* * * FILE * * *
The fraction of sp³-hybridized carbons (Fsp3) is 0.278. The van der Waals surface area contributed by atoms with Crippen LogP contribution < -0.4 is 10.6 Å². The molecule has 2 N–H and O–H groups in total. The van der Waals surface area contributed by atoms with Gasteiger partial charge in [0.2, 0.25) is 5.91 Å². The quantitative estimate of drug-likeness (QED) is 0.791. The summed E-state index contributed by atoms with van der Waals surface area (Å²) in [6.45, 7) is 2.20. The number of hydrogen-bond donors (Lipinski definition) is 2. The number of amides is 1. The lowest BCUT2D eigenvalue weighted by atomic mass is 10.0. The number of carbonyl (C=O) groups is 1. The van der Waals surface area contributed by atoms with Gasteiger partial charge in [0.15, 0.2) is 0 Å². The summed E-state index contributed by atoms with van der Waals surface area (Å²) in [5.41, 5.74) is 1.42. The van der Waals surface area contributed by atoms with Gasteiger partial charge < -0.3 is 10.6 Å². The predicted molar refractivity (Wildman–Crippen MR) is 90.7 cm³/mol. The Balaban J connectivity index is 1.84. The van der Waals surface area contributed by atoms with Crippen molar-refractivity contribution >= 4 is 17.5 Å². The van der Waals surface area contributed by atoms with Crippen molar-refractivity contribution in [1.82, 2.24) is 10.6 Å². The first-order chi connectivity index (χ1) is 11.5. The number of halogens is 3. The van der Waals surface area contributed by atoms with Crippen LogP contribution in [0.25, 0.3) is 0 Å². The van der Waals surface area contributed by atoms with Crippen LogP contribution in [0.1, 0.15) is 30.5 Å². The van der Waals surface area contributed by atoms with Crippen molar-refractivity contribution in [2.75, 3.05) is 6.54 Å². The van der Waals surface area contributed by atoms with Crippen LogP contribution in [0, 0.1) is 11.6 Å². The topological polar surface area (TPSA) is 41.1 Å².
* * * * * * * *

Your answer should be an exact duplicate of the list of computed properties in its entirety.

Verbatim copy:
The fraction of sp³-hybridized carbons (Fsp3) is 0.278. The van der Waals surface area contributed by atoms with Crippen LogP contribution < -0.4 is 10.6 Å². The molecule has 2 N–H and O–H groups in total. The van der Waals surface area contributed by atoms with Gasteiger partial charge in [0.2, 0.25) is 5.91 Å². The quantitative estimate of drug-likeness (QED) is 0.791. The summed E-state index contributed by atoms with van der Waals surface area (Å²) in [6.45, 7) is 2.20. The number of hydrogen-bond donors (Lipinski definition) is 2. The number of amides is 1. The lowest BCUT2D eigenvalue weighted by atomic mass is 10.0. The number of carbonyl (C=O) groups is 1. The van der Waals surface area contributed by atoms with Gasteiger partial charge in [0.15, 0.2) is 0 Å². The summed E-state index contributed by atoms with van der Waals surface area (Å²) in [5.41, 5.74) is 1.42. The van der Waals surface area contributed by atoms with Gasteiger partial charge < -0.3 is 10.6 Å². The predicted molar refractivity (Wildman–Crippen MR) is 90.7 cm³/mol. The Balaban J connectivity index is 1.84. The van der Waals surface area contributed by atoms with Crippen molar-refractivity contribution >= 4 is 17.5 Å². The van der Waals surface area contributed by atoms with Crippen molar-refractivity contribution in [1.82, 2.24) is 10.6 Å². The first-order chi connectivity index (χ1) is 11.5. The number of halogens is 3. The van der Waals surface area contributed by atoms with Crippen LogP contribution in [0.25, 0.3) is 0 Å². The van der Waals surface area contributed by atoms with Crippen LogP contribution in [0.1, 0.15) is 30.5 Å². The van der Waals surface area contributed by atoms with Crippen molar-refractivity contribution in [2.75, 3.05) is 6.54 Å². The van der Waals surface area contributed by atoms with Crippen LogP contribution in [0, 0.1) is 11.6 Å². The topological polar surface area (TPSA) is 41.1 Å².